Sweerie Box (Da)
X:1 T:Sweerie Box, Da M:C L:1/8 C:Tom Anderson, 1970 R:Reel B:Anderson – Ringing Strings (1983, p. 77) K:G |:D-|G2 (BG) FGAc|(BG) Bd gdBG|c2 Ac B2 Bd|(CA)BG A(GFD)| G2 (BG) FGAc|(BG)Bd gdBG|c2 Ac B2GB|1cAFA G3:|2 cAFA G2 (Bc)|| dBgB dgBg|ecag fdef|gfge dBGB|c/c/c ag fdBc| dBgB dgBg|ecag fdef|(gf)ge d(cBc)|dgfa (g2g2):|]
Sweerie, or sweery, is a Scottish word for a box with an iron pin or piece of wire fitted horizontally inside on which the bobbins were slid, to facilitate the spinning of two- or three-ply thread from the yarn on each bobbin. One such device was described in 1880 thusly:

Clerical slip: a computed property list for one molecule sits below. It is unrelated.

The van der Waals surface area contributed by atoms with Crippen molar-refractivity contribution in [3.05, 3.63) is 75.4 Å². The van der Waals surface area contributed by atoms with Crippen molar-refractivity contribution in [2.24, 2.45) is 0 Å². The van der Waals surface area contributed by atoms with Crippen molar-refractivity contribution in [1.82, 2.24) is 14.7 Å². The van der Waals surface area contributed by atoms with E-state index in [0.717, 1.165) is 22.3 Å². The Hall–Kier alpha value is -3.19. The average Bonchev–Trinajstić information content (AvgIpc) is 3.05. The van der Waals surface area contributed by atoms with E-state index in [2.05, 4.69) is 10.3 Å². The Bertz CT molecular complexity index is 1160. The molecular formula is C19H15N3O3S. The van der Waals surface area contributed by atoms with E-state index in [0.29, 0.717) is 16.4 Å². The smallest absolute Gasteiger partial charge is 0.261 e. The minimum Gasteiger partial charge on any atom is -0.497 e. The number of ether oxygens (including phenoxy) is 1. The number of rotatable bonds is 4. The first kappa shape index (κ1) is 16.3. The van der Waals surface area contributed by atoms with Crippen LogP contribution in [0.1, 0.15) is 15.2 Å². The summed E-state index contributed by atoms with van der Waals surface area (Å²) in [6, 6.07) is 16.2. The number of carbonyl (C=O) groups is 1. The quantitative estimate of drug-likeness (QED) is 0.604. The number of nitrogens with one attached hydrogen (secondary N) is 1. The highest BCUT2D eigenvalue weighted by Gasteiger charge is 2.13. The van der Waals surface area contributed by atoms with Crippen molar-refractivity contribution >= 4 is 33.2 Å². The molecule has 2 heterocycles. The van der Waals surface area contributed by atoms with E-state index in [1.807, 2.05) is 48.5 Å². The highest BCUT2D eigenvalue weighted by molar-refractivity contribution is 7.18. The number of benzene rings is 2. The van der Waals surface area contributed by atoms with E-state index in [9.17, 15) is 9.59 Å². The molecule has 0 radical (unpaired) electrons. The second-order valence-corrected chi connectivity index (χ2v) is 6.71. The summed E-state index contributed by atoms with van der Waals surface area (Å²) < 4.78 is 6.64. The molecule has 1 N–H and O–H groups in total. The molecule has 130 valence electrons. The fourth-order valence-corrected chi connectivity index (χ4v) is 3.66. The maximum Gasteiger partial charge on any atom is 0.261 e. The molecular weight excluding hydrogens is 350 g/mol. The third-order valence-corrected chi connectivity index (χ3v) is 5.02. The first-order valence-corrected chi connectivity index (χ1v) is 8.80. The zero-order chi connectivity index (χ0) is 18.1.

Wool after being teased by hand, and oiled by oil from fish livers was beaten by a stick and then put into a basket they called a ‘sweerock'. That was a basket made in the shape of a bee hive close and flat in the bottom with a hole in the top that the wool was put in at and taken out as the operator required it.